Home > Culture > Hobby Lobby to return artifacts smuggled from Iraq

Hobby Lobby is agreeing to hand over more than 5,000 ancient Iraqi artifacts that were allegedly smuggled, in a settlement announced Wednesday by the Justice Department.

In 2010, Hobby Lobby’s president personally cut a deal to purchase “over 5,500 Artifacts, comprised of cuneiform tablets and bricks, clay bullae and cylinder seals, for $1.6 million,” according to a press release from the DOJ.

The government said the arts-and-crafts retailer ignored numerous “red flags” about the artifacts.

DOJ said the company had been “warned” by one expert that buying such a collection contained a risk that items may have been taken illegally from Iraqi archaeological sites.

“The acquisition of the artifacts was fraught with red flags,” the DOJ wrote. “For example, Hobby Lobby received conflicting information where the Artifacts had been stored prior to the inspection in the UAE.

“Further, when the Artifacts were presented for inspection to Hobby Lobby’s president and consultant in July 2010, they were displayed informally.”

According to the Justice Department, the shipments of thousands of artifacts arrived from dealers in Israel and the United Arab Emirates with labels that “falsely and misleadingly described their contents.”

Five of the shipments were intercepted by U.S. Customs and Border Protection (CBP) in 2011.

Hobby Lobby will pay a $3 million fine and work to strengthen its practices regarding purchase of “cultural property.” It will also “submit quarterly reports to the government on any cultural property acquisitions for the next eighteen months.”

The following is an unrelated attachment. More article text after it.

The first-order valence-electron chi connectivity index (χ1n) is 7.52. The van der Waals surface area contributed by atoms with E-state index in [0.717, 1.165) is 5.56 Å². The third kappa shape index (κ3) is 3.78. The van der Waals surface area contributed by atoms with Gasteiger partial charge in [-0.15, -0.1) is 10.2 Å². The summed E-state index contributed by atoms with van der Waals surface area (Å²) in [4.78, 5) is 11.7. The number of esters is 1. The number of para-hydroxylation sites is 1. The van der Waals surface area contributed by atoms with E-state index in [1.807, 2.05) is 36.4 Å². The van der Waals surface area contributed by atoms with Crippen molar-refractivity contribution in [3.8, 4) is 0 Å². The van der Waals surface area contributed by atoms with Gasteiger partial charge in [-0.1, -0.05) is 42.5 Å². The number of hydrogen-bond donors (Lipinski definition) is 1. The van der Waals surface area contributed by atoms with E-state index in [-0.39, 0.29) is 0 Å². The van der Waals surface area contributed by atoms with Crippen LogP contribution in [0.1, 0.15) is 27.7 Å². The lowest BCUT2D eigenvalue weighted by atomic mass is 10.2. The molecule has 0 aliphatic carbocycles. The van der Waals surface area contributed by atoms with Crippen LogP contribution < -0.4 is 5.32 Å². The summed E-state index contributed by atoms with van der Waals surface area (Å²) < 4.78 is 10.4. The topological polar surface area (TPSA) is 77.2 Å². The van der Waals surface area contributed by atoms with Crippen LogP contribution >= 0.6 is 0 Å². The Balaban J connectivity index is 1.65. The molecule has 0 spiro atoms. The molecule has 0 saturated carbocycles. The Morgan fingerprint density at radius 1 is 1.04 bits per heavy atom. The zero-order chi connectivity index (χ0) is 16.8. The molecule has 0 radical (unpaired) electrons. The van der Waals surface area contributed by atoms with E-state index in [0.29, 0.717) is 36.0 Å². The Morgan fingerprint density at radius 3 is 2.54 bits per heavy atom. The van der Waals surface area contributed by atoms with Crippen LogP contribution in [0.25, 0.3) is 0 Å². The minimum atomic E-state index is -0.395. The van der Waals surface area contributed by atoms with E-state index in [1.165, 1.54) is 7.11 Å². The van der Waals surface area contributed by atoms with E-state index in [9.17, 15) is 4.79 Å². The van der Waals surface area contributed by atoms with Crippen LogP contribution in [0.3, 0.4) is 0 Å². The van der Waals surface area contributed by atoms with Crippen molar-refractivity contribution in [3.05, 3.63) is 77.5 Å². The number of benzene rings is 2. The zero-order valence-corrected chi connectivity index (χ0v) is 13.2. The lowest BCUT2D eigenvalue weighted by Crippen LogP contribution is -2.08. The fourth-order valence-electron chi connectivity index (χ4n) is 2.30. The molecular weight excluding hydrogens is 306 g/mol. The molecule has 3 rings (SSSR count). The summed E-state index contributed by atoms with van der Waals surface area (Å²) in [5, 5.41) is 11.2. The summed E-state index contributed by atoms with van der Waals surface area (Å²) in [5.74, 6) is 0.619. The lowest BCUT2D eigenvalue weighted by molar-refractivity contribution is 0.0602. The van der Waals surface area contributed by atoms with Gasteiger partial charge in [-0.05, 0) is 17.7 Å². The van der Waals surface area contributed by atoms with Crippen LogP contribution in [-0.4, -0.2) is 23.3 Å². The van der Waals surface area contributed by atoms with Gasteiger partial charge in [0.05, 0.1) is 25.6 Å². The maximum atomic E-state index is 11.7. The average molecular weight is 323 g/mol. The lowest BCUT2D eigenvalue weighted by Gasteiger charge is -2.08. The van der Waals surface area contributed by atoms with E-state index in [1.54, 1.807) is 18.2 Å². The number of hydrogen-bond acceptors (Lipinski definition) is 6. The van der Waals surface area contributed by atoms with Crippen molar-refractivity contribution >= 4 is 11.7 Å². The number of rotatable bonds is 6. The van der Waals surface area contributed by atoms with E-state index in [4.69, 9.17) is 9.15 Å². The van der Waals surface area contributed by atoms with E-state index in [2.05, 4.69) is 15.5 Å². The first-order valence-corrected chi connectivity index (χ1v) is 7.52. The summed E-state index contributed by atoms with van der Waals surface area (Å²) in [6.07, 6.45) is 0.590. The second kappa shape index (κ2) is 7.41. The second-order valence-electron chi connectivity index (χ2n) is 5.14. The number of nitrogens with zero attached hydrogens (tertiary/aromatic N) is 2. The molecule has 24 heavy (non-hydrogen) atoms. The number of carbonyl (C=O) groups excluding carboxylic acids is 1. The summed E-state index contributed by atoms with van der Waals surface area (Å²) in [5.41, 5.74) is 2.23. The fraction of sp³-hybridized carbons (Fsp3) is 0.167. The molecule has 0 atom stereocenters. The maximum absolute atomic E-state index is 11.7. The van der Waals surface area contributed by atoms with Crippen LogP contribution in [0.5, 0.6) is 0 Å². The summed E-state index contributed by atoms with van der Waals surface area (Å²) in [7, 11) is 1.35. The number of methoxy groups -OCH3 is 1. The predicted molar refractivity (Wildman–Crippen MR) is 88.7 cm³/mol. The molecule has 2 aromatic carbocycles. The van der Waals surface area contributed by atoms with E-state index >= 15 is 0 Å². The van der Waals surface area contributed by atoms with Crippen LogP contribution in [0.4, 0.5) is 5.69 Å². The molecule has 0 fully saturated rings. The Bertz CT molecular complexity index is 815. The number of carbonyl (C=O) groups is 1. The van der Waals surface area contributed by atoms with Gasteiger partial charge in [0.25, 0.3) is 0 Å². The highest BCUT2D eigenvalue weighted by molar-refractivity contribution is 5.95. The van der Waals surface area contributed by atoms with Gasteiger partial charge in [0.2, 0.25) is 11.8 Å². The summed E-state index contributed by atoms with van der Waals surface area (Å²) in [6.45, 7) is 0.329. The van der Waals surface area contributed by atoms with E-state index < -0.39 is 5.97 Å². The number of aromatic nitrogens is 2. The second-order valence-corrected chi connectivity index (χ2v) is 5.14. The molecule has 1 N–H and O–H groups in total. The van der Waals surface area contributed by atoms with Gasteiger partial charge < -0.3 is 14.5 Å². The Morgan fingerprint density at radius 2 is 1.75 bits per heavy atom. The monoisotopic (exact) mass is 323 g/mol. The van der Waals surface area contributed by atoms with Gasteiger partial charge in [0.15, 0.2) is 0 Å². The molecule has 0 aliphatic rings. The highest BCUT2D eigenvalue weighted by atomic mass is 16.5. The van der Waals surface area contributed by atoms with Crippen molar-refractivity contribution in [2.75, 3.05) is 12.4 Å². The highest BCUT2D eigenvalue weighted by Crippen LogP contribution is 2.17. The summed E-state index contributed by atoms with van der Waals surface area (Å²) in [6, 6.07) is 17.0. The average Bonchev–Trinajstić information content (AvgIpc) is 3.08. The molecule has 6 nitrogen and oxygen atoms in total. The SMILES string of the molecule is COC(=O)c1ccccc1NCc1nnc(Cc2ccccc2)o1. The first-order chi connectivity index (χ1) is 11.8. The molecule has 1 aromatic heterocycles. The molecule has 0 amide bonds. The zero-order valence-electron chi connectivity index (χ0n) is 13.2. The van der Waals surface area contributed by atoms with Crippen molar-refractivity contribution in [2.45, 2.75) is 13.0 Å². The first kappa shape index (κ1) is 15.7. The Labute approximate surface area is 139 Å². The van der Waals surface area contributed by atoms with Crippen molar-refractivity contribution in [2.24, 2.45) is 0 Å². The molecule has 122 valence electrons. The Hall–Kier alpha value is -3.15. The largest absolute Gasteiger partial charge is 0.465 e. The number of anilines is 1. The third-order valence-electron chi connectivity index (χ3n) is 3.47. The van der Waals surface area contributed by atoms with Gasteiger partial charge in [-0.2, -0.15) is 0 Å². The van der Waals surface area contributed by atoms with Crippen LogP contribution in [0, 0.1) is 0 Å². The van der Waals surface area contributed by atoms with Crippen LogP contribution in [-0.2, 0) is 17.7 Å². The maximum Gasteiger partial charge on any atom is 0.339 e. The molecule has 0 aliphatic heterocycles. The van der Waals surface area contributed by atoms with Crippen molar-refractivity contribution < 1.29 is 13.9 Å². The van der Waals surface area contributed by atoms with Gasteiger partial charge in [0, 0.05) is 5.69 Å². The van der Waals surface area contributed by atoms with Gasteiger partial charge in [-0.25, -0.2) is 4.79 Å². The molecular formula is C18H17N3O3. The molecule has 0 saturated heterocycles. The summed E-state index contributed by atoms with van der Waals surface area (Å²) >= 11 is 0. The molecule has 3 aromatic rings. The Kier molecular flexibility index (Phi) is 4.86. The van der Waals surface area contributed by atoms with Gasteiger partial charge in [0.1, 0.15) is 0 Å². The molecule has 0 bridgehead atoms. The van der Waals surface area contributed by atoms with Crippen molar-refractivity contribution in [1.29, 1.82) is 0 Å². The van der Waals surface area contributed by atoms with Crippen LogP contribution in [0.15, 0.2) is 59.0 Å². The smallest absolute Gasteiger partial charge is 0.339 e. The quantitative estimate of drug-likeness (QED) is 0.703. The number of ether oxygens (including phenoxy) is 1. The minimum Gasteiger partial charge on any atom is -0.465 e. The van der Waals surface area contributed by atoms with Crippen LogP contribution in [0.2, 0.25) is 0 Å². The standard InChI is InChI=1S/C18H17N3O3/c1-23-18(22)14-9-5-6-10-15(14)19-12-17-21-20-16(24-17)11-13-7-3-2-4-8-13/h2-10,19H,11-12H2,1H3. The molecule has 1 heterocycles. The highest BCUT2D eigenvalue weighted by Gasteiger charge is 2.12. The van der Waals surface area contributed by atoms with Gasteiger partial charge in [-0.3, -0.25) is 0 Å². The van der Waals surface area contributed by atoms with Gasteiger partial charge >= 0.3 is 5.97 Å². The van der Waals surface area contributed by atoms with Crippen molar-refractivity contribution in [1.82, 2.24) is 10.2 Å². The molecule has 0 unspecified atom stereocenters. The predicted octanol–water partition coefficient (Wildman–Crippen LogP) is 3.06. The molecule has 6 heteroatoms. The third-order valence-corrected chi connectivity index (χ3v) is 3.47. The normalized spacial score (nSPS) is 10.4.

“We should have exercised more oversight and carefully questioned how the acquisitions were handled,” said Steve Green, Hobby Lobby’s president, in a statement.

“Hobby Lobby has cooperated with the government throughout its investigation, and with the announcement of today’s settlement agreement, is pleased the matter has been resolved.”

The company said it began acquiring historic religious artifacts to preserve them for future generations and to provide access to scholars.

“The Company was new to the world of acquiring these items, and did not fully appreciate the complexities of the acquisitions process. This resulted in some regrettable mistakes,” according to the statement.

“The Company imprudently relied on dealers and shippers who, in hindsight, did not understand the correct way to document and ship these items. However, since learning of these errors, the Company has been an active participant with the government’s investigation and supports its efforts to protect the world’s ancient heritage.

“At no time did Hobby Lobby ever purchase items from dealers in Iraq or from anyone who indicated that they acquired items from that country,” the statement added.

The company is behind a project to build the Museum of the Bible, which will reportedly open in Washington later this year.

Hobby Lobby, an arts-and-crafts chain, famously challenged the Obama administration’s birth control coverage mandate, winning its case in 2014 at the Supreme Court.

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